FTC Chairman and Commissioners Testify Before Senate Committee on Commerce, Science, and Transportation on the Agencys FY 2008 Budget Request

For Release

Federal Trade Commission Chairman Deborah Platt Majoras, and fellow Commissioners Harbour, Leibowitz, Kovacic, and Rosch today presented FTC testimony before the U.S. Senate Committee on Commerce, Science, and Transportation, requesting $240 million and 1,084 full-time employees to accomplish the agency’s competition and consumer protection missions in FY 2008. The request represents an increase of $17 million from the FTC’s FY 2007 budget request.

“The FTC has pursued a vigorous and effective law enforcement program in a dynamic marketplace that is increasingly global and characterized by changing technologies. Through the efforts of a dedicated, professional staff, the FTC continues to handle a growing workload,” the testimony stated. “The FTC is the only federal agency with both consumer protection and competition jurisdiction in broad sectors of the economy. The agency enforces laws that prohibit business practices that are harmful to consumers because they are anticompetitive, deceptive, or unfair, and it promotes informed consumer choice and understanding of the competitive process.”

According to the testimony, $8.8 million of the requested budget increase would be used for mandatory salary and contract expenses, $1.4 million would provide 10 new full-time employees for the consumer protection mission’s Privacy and Identity Protection Program, and $4.5 million would fund consumer protection outreach and enforcement efforts, including $2 million for the “media literacy” initiative, $1.6 million for electronic litigation support and E-Gov and information technology initiatives, $1.3 million for Do Not Call registration renewals and outreach, $100,000 to increase enforcement efforts to combat spyware, $100,000 to promote industry self-regulation in the marketing of entertainment and food to children, and $900,000 for facility reconditioning, equipment replacement, records management, and human capital and support needs.

“During FY2008, the FTC will address significant law enforcement and policy issues throughout the U.S. economy and abroad,” the testimony continued, “devoting major portions of its resources to those areas in which the agency can provide the greatest benefits to consumers.”

Overall, the testimony noted, the focus of the FTC’s consumer protection mission in the coming year will be on broad efforts to fight unfair and deceptive conduct involving data security, identity theft, Do Not Call enforcement, financial services, advertising, media violence ratings, childhood obesity, and new technology-driven threats such as spam and spyware. The focus of the competition mission will continue to be on merger and nonmerger enforcement, particularly in the health care, energy, and high technology industries.

The testimony outlined the FTC’s major consumer protection accomplishments in FY 2006. The agency obtained 93 court orders requiring defendants to pay more than $309 million in consumer redress, obtained 24 court judgments for civil penalties totaling more than $27 million, filed 60 complaints in federal district court to stop unfair and deceptive practices, completed 13 statutorily-mandated rulemakings and other statutorily-mandated requirements such as reports, led three law enforcement sweeps, hosted 11 conferences and workshops, filed 24 consumer advocacy comments, issued 11 reports on topics significant to consumers, and developed 79 consumer and business education campaigns.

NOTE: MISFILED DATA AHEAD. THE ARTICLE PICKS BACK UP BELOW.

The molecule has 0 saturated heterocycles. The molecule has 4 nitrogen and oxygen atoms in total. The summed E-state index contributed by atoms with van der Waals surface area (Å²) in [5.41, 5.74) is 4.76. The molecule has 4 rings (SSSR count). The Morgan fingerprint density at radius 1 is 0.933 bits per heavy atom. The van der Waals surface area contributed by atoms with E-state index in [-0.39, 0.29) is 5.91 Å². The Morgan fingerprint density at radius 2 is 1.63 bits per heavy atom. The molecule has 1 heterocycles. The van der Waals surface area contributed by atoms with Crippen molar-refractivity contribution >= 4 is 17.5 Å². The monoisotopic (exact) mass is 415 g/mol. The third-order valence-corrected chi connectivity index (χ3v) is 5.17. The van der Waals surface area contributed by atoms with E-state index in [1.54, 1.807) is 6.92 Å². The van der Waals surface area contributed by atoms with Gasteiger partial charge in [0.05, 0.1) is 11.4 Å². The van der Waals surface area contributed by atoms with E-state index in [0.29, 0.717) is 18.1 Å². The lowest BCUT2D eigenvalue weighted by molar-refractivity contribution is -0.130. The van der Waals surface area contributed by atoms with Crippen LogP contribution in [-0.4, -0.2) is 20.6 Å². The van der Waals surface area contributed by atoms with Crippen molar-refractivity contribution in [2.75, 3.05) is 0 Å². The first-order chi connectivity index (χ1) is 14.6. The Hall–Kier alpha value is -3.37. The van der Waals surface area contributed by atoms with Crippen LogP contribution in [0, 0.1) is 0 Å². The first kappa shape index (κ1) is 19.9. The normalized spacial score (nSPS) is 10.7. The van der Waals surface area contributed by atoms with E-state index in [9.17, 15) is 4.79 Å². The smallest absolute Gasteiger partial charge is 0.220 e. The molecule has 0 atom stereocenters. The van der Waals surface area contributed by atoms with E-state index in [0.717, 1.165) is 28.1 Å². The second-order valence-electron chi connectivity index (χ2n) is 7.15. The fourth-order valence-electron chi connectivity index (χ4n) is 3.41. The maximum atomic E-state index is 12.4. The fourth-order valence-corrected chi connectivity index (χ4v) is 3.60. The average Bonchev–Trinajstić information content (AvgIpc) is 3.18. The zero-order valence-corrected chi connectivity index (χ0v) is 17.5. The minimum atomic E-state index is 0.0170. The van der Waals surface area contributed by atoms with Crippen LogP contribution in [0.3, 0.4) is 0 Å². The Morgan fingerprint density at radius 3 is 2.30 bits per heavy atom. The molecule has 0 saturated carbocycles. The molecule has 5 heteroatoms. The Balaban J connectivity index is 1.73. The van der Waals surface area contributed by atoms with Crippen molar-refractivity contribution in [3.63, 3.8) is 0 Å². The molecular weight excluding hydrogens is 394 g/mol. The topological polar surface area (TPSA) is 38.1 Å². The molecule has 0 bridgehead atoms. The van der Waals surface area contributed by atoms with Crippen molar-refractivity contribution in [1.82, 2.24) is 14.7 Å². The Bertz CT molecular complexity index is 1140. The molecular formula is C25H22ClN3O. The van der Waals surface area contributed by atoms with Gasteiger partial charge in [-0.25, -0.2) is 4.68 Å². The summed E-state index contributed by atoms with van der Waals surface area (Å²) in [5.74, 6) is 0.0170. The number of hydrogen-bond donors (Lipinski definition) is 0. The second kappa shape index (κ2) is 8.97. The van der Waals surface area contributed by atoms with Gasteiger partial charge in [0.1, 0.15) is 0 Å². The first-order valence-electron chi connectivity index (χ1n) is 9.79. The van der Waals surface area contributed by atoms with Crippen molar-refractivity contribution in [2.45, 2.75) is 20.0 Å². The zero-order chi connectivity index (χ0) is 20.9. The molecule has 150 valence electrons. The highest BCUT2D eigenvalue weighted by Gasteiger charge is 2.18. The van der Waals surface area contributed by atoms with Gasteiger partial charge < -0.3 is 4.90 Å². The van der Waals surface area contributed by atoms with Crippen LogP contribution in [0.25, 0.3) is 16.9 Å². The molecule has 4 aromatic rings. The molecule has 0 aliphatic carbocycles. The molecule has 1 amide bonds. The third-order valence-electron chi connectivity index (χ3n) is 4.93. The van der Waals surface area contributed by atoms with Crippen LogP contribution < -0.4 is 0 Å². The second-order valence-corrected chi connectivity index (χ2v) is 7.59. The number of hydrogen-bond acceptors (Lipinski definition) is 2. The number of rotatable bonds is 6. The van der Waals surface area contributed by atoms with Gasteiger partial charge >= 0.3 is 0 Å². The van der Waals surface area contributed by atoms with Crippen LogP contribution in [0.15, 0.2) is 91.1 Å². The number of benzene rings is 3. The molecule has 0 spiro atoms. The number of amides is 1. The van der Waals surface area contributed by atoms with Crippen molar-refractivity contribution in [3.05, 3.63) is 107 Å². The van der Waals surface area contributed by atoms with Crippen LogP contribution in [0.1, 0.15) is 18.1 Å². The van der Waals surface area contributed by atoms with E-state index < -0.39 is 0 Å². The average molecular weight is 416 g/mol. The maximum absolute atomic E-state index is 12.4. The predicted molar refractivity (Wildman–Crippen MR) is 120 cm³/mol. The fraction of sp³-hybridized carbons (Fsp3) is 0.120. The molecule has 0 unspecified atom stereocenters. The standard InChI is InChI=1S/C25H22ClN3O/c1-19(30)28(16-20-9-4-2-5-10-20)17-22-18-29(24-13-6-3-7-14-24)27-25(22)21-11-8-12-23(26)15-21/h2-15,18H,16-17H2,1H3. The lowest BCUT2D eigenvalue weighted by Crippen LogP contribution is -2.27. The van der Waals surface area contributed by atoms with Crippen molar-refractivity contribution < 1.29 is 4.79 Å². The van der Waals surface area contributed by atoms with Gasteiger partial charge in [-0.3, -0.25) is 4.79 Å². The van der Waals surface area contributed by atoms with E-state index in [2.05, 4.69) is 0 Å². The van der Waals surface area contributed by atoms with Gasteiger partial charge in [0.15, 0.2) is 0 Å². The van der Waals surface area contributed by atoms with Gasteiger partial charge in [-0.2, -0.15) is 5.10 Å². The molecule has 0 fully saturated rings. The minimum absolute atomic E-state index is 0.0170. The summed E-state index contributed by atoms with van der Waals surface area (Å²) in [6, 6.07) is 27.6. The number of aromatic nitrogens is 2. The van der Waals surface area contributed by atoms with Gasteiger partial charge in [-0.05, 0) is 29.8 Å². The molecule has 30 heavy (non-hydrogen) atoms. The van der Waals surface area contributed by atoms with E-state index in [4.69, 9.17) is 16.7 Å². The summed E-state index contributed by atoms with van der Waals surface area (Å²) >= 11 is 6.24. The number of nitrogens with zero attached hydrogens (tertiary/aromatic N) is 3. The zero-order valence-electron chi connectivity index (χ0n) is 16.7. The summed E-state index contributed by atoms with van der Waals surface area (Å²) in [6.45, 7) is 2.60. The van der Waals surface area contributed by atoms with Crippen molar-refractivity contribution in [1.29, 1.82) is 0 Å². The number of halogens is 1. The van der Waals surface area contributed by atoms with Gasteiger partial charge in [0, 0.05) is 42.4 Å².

Citing the agency’s work in fulfilling its competition mission during the past year, the testimony highlighted several successful efforts, including preventing agreements between drug companies that delay generic entry; blocking market concentration that would increase prices in the pharmaceutical, medical devices, and diagnostic systems industries; challenging anticompetitive mergers in the energy industry; prohibiting multiple listing services from discriminating against non-traditional listing arrangements in real estate markets; implementing merger process reforms to reduce costs borne by the FTC and merging parties; and implementing, with the Department of Justice Antitrust Division, an electronic filing system to allow merging parties to submit, via the Internet, premerger notification filings required by the Hart-Scott-Rodino Act.

The testimony also noted the creation of the FTC’s Office of International Affairs in January 2007, combining the international functions of the Competition and Consumer Protection bureaus and the Office of the General Counsel for better enforcement and to promote convergence toward best practices with counterpart agencies around the world.

The Commission vote authorizing the presentation of the testimony and its inclusion in the formal record was 5-0.

Copies of the Commission’s testimony are available on the FTC’s Web site at www.ftc.gov. The FTC’s Bureau of Competition seeks to prevent business practices that restrain competition. The Bureau carries out its mission by investigating alleged law violations and, when appropriate, recommending that the Commission take formal enforcement action. To notify the Bureau concerning particular business practices, call or write the Office of Policy and Evaluation, Room 394, Bureau of Competition, Federal Trade Commission, 600 Pennsylvania Ave, N.W., Washington, DC 20580, Electronic Mail: antitrust@ftc.gov; Telephone (202) 326-3300. For more information on the laws that the Bureau enforces, the Commission has published “Promoting Competition, Protecting Consumers: A Plain English Guide to Antitrust Laws,” which can be accessed at http://www.ftc.gov/bc/compguide/index.shtm.

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